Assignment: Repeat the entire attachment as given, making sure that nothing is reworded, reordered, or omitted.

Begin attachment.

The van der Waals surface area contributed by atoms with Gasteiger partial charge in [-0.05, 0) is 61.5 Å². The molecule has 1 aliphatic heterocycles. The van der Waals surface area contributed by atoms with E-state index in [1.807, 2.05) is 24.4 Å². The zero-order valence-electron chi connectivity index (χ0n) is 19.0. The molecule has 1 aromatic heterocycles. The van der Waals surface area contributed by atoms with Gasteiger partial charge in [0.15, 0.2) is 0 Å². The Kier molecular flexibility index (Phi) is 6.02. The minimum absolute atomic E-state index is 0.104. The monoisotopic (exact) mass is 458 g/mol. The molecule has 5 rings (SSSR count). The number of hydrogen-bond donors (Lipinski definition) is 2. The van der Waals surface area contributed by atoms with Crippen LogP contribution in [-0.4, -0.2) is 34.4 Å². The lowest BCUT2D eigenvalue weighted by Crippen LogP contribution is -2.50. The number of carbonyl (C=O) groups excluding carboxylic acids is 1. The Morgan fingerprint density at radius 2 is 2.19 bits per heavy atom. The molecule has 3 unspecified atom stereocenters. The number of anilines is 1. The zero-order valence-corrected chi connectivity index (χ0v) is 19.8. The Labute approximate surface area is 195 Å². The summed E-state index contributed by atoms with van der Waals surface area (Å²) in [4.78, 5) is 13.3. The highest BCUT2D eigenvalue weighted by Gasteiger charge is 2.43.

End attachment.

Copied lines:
The van der Waals surface area contributed by atoms with Gasteiger partial charge in [-0.05, 0) is 61.5 Å². The molecule has 1 aliphatic heterocycles. The van der Waals surface area contributed by atoms with E-state index in [1.807, 2.05) is 24.4 Å². The zero-order valence-electron chi connectivity index (χ0n) is 19.0. The molecule has 1 aromatic heterocycles. The van der Waals surface area contributed by atoms with Gasteiger partial charge in [0.15, 0.2) is 0 Å². The Kier molecular flexibility index (Phi) is 6.02. The minimum absolute atomic E-state index is 0.104. The monoisotopic (exact) mass is 458 g/mol. The molecule has 5 rings (SSSR count). The number of hydrogen-bond donors (Lipinski definition) is 2. The van der Waals surface area contributed by atoms with Crippen LogP contribution in [-0.4, -0.2) is 34.4 Å². The lowest BCUT2D eigenvalue weighted by Crippen LogP contribution is -2.50. The number of carbonyl (C=O) groups excluding carboxylic acids is 1. The Morgan fingerprint density at radius 2 is 2.19 bits per heavy atom. The molecule has 3 unspecified atom stereocenters. The number of anilines is 1. The zero-order valence-corrected chi connectivity index (χ0v) is 19.8. The Labute approximate surface area is 195 Å². The summed E-state index contributed by atoms with van der Waals surface area (Å²) in [4.78, 5) is 13.3. The highest BCUT2D eigenvalue weighted by Gasteiger charge is 2.43.